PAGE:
After being closed to the public for several months due to the coronavirus pandemic, the USS Constitution Museum and USS Constitution reopened Aug. 14. Constitution’s crew had been conducting virtual tours over the past few months on social media. Guests at the museum and onboard “Old Ironsides” are now required to wear face coverings, and capacity will be limited. The museum requires timed tickets. The ship and the museum will undergo more frequent cleanings as well. Constitution’s victories at sea during the War of 1812 inspired a nation and helped mark the emergence of the United States as a world-class maritime power. Constitution is crewed by a select group of active-duty U.S. Navy Sailors who share her story with visitors. For more, read the article in Navy Times.

WWII Aircraft Arrive in Hawaii for End of War’s 75th Anniversary

A B-25 Mitchell aboard the amphibious assault ship Essex arrives in Pearl Harbor. (U.S. Navy photo by Mass Communications Specialist 2nd Class Jessica O. Blackwell)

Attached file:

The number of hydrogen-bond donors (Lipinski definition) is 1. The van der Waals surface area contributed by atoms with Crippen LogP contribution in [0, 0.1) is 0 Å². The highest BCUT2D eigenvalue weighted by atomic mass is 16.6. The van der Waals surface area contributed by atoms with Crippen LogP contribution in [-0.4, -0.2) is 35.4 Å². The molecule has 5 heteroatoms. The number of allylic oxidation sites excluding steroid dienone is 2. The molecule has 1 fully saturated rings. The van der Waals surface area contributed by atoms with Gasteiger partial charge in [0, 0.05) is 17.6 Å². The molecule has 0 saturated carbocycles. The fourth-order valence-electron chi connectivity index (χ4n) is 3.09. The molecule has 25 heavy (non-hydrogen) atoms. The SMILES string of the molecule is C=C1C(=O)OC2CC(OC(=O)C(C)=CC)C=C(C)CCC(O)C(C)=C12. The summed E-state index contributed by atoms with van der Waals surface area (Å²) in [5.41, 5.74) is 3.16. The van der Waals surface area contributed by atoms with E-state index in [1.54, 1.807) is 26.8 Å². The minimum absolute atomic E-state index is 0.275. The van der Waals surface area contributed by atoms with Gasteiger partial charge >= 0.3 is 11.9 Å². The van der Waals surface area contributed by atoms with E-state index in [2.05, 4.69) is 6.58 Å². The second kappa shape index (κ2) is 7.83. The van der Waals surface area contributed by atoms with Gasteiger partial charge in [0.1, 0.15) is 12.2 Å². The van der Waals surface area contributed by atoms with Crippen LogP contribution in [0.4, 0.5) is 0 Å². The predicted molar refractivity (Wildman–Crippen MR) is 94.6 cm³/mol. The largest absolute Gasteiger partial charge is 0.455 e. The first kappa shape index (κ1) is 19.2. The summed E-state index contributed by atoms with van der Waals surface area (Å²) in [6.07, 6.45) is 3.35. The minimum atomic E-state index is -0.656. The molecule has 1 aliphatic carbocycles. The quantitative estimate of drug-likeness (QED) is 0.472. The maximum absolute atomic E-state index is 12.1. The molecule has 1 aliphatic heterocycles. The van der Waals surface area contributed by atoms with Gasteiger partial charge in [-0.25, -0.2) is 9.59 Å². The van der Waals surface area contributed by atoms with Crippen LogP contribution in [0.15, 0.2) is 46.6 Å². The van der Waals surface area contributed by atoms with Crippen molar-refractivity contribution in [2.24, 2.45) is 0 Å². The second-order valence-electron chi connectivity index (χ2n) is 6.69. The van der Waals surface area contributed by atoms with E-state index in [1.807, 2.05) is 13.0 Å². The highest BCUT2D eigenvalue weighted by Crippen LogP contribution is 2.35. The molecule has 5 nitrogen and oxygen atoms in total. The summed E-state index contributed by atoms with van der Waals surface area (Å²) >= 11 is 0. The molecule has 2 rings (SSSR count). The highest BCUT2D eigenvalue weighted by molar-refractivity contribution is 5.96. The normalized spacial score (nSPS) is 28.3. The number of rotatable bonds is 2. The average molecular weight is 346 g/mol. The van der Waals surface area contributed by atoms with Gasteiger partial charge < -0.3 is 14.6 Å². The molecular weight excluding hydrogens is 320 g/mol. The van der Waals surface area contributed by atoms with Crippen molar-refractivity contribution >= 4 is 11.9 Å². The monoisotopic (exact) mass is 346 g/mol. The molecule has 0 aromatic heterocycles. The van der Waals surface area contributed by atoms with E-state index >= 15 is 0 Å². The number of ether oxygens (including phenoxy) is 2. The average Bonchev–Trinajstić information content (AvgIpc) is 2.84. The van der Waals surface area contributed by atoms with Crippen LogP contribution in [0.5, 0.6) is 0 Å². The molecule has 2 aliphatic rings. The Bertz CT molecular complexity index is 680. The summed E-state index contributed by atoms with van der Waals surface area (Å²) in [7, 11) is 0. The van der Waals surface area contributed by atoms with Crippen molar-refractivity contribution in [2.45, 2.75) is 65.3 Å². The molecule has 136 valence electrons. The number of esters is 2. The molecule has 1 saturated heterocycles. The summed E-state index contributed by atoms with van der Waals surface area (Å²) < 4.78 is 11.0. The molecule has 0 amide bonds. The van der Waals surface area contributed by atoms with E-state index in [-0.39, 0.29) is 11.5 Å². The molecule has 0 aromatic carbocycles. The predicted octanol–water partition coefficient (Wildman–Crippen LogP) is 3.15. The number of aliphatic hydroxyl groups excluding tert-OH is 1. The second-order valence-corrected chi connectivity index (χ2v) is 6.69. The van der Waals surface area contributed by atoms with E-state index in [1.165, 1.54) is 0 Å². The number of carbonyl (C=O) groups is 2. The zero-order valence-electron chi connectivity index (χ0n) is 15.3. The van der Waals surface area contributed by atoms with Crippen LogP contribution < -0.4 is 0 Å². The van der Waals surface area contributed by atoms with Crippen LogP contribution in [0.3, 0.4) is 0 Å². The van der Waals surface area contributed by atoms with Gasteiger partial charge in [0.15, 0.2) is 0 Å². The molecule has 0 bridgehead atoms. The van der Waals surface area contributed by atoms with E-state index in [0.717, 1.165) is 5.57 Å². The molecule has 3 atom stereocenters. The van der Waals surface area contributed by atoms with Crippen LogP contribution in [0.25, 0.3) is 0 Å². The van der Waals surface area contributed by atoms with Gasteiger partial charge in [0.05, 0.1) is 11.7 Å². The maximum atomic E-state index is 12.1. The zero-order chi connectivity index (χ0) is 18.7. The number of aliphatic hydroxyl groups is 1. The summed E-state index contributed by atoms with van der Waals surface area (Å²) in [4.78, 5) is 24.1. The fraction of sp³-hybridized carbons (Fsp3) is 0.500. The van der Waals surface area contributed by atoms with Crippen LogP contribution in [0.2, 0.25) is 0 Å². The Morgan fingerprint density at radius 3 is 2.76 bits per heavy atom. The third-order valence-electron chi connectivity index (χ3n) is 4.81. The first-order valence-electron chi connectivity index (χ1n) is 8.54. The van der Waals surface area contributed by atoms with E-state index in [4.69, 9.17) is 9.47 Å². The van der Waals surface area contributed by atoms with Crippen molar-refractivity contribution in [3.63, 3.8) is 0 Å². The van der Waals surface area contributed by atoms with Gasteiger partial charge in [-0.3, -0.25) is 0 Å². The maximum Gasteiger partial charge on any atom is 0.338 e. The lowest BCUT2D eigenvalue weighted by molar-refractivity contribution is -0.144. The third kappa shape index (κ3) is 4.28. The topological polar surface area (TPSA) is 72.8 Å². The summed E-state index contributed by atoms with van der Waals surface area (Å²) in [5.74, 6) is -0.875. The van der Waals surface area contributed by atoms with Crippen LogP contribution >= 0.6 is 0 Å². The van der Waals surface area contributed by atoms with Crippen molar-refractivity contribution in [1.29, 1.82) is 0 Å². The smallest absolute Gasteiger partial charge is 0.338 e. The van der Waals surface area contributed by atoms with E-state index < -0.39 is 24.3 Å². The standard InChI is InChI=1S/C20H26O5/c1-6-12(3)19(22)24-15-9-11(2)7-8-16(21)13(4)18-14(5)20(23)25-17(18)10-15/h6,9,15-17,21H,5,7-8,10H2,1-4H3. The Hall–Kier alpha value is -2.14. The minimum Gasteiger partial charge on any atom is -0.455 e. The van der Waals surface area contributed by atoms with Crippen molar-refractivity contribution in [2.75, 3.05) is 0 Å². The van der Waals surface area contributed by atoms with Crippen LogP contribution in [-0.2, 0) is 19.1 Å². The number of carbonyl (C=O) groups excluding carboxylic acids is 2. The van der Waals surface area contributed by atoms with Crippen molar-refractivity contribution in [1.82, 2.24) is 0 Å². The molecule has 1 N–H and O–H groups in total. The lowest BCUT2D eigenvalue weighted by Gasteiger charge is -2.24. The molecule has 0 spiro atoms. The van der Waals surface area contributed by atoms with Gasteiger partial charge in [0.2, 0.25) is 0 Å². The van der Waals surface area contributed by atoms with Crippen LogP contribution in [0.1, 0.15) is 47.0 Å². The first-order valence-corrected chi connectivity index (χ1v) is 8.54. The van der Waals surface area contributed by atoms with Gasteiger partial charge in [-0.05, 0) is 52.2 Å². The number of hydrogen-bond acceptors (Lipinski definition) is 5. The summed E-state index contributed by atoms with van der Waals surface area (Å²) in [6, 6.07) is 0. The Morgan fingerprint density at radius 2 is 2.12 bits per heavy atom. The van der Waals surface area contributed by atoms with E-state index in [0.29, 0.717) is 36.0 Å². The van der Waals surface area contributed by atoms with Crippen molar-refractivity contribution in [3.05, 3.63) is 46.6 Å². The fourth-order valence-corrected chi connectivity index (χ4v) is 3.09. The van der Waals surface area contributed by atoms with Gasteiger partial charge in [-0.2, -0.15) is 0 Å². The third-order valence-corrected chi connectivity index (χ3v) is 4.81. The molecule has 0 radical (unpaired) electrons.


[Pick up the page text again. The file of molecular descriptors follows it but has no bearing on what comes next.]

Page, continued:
Amphibious assault ship USS Essex recently delivered historic World War II aircraft to Pearl Harbor, HI, to commemorate the 75th anniversary of the end of the war. According to organizers, an “Around Oahu” flyover is scheduled for Aug. 29, and a “Connecting the Military Bases” flyover is scheduled for Aug. 30. The flyovers will conclude with a “Fly Over the Battleship Missouri Memorial, Pearl Harbor to Waikiki” on Sept. 2 as part of an official commemoration aboard Mighty Mo’s deck. “We are honored to join the State of Hawaii in supporting the 75th Commemoration series of events,” said Adm. Phil Davidson, commander of U.S. Indo-Pacific Command. “The World War II warbird aerial performances are a symbolic reminder of our greatest generation’s will and determination that ultimately led to victory. Indeed, the legacy of our World War II heroes lives on in the Pacific.” For more, read the article in Navy Times.

Tucson Commissioned–25 Years Ago

Aerial view of nuclear powered attack submarine USS Tucson (SSN 770) underway on sea trials.